One way to avoid certain risks of transfusion, especially that of human-to-human transmissible diseases, is to start with blood products that are less likely to harbor these pathogens in the first place. The first in the set of articles dealing with innovative technologies showcases some of the attempts to derive transfusable blood products from unconventional starting materials. David Cooper, Hidetaka Hara, and I provide a fascinating history of xenotransfusion—transfusing blood from different species of animals—and describe some of our recent in vitro attempts to modify swine red blood cells (RBCs) for human transfusion. Then, Abdu Alayash describes some of the setbacks that have been encountered in trying to produce what are commonly known as blood substitutes and highlights some of the obstacles that need to be overcome in the production of a clinically suitable oxygen carrier. Next, Luc Douay and Stewart Abbot provide leading-edge insights into the ability to expand stem cells into mature RBCs; think of it, a nearly inexhaustible source of stem cells is discarded with every placenta. These noncontroversial stem cells could be collected from women who have been repeatedly tested and shown to be free of various transmissible diseases; then, using a bioreactor, they would be expanded and matured into functional RBCs suitable for transfusion. The potential for these RBCs is limitless—they could supplement a local hospital's RBC inventory during the traditional lulls in donations around the holidays and in the summer and be lifesaving on the battlefield.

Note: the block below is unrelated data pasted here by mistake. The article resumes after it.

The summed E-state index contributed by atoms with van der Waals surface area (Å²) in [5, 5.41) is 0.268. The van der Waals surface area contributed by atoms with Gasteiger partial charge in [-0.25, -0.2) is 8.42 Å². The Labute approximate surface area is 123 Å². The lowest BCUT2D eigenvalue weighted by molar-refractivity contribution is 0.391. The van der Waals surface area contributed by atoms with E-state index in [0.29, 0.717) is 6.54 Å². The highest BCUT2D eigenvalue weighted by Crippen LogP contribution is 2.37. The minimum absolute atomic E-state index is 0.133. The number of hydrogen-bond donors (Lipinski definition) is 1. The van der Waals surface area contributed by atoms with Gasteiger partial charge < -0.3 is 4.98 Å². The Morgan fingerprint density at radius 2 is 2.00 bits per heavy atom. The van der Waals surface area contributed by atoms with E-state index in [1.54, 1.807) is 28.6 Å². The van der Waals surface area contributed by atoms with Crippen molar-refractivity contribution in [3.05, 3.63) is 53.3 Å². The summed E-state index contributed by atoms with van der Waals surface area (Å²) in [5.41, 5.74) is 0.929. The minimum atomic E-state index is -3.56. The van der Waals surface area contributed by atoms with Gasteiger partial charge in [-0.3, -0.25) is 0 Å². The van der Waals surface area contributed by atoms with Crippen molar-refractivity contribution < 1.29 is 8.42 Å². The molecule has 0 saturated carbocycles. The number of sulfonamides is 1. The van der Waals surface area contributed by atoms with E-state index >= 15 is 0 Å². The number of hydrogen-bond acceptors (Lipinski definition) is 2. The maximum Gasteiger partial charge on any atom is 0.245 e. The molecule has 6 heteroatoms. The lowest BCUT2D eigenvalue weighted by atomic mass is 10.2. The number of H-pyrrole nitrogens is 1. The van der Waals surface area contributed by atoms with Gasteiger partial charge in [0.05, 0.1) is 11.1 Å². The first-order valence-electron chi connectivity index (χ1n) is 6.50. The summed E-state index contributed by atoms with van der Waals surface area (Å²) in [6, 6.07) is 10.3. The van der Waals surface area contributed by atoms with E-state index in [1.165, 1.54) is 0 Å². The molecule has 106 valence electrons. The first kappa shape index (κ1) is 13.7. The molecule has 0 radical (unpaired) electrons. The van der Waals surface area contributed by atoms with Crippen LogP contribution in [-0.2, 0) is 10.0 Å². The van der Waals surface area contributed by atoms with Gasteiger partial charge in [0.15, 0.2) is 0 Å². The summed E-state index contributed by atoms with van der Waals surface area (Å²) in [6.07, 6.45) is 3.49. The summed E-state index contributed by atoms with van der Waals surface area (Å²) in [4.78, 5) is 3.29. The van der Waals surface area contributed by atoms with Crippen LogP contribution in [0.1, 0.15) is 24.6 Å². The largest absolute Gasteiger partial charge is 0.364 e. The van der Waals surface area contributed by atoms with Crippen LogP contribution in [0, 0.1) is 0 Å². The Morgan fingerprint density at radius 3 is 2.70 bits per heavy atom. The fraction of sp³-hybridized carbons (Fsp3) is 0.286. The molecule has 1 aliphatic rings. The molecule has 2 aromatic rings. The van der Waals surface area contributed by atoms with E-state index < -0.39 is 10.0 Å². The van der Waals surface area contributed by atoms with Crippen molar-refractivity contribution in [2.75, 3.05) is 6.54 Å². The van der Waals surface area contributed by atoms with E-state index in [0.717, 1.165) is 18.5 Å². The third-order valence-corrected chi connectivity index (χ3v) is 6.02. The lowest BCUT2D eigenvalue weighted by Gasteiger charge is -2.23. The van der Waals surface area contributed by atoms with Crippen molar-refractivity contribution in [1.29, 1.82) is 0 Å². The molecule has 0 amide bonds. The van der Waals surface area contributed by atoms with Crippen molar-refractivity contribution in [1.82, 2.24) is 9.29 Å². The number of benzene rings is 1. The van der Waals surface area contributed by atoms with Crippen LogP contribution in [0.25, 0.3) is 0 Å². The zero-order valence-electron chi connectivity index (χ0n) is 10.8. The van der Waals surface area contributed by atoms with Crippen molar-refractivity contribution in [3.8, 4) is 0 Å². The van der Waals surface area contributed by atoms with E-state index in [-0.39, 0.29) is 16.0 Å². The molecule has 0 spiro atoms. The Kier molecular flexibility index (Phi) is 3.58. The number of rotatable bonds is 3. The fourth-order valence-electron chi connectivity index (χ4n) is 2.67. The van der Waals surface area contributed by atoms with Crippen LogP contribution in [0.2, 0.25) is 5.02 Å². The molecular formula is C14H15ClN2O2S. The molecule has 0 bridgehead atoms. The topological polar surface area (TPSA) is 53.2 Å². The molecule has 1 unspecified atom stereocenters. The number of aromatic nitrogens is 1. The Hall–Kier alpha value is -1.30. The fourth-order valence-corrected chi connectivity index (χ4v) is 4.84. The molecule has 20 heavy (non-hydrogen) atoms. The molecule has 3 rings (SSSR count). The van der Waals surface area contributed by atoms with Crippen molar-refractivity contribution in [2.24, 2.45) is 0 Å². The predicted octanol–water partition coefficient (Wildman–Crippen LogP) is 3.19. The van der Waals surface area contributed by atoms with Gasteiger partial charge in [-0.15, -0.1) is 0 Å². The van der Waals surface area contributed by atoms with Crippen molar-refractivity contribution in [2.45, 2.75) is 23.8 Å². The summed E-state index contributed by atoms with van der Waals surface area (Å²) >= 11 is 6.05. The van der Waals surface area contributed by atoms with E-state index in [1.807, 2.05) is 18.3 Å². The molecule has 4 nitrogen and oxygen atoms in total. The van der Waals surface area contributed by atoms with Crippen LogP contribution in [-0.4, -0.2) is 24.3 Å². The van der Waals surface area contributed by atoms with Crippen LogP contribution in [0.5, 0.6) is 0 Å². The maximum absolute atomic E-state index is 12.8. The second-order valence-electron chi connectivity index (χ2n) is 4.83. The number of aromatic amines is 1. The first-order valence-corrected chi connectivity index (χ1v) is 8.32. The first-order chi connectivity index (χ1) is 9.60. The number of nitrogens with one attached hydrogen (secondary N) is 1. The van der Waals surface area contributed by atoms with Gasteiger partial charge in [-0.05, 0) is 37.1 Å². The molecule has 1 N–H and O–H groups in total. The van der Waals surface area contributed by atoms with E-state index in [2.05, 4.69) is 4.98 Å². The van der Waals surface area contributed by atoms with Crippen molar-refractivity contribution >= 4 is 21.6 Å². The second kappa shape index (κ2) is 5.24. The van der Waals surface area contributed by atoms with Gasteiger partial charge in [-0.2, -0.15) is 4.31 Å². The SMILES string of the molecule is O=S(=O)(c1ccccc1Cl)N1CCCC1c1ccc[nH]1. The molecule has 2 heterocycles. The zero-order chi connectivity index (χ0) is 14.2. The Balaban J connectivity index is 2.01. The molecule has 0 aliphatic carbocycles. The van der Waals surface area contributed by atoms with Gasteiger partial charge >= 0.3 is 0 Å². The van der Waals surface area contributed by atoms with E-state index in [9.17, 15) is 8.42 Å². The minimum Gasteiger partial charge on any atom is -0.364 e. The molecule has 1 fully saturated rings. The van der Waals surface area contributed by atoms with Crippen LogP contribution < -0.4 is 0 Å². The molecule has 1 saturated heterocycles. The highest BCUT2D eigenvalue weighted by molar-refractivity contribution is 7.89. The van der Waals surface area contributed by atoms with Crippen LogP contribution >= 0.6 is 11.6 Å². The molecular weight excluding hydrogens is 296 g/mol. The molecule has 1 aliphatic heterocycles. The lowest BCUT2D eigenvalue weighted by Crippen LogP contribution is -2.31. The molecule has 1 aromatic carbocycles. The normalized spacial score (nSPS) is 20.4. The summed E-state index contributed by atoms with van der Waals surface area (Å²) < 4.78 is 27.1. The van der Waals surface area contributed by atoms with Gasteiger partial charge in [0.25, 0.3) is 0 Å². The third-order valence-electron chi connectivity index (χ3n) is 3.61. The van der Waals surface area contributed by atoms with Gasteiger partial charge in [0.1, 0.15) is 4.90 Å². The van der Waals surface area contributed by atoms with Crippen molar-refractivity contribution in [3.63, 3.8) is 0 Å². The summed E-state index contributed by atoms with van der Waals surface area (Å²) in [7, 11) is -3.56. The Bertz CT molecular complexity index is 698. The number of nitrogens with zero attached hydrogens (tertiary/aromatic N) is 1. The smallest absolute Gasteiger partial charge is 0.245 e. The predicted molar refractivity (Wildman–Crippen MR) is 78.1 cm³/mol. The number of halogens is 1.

In certain situations, such as patients who receive chronic transfusion therapy or those who have produced an anti-RBC antibody, it is often desirable to provide donor RBC units whose surface phenotype of proteins and carbohydrates are as closely matched as possible to that of the recipient. Although conventional serologic techniques are the current gold standard for antigen typing, there are some significant limitations to their use, such as the lack of availability of Food and Drug Administration (FDA)–approved reagents and the technical difficulty of phenotyping RBCs from recently transfused recipients. To that end, Joann Moulds describes the state of the art in blood group genotyping; this is a particularly relevant topic given the increasing number of testing platforms that are on the market today and the ones that are sure to follow. On the theme of molecular blood group genotyping, Geoff Daniels and colleagues describe a technique that is in widespread use in Europe but has had little penetration in North America. Fetal genotyping from maternal plasma, the ability to derive a fetus' blood group genotype using a sample taken from mother's peripheral vein, for the purpose of quantifying the risk of hemolytic disease of newborns has been shown to be reliable and is not associated with the significant risks that accompany the traditional methods of obtaining fetal DNA. I hope that over the next few years this lifesaving method of deriving fetal DNA becomes more mainstream on the side of the Atlantic where “football” is played with an oblong ball. This section concludes with a thought-provoking article by Monique Gelderman-Fuhrmann and Jaroslav Vostal at the FDA about the regulatory guidelines and certification requirements that these new technologies might encounter as they are brought to market in the United States.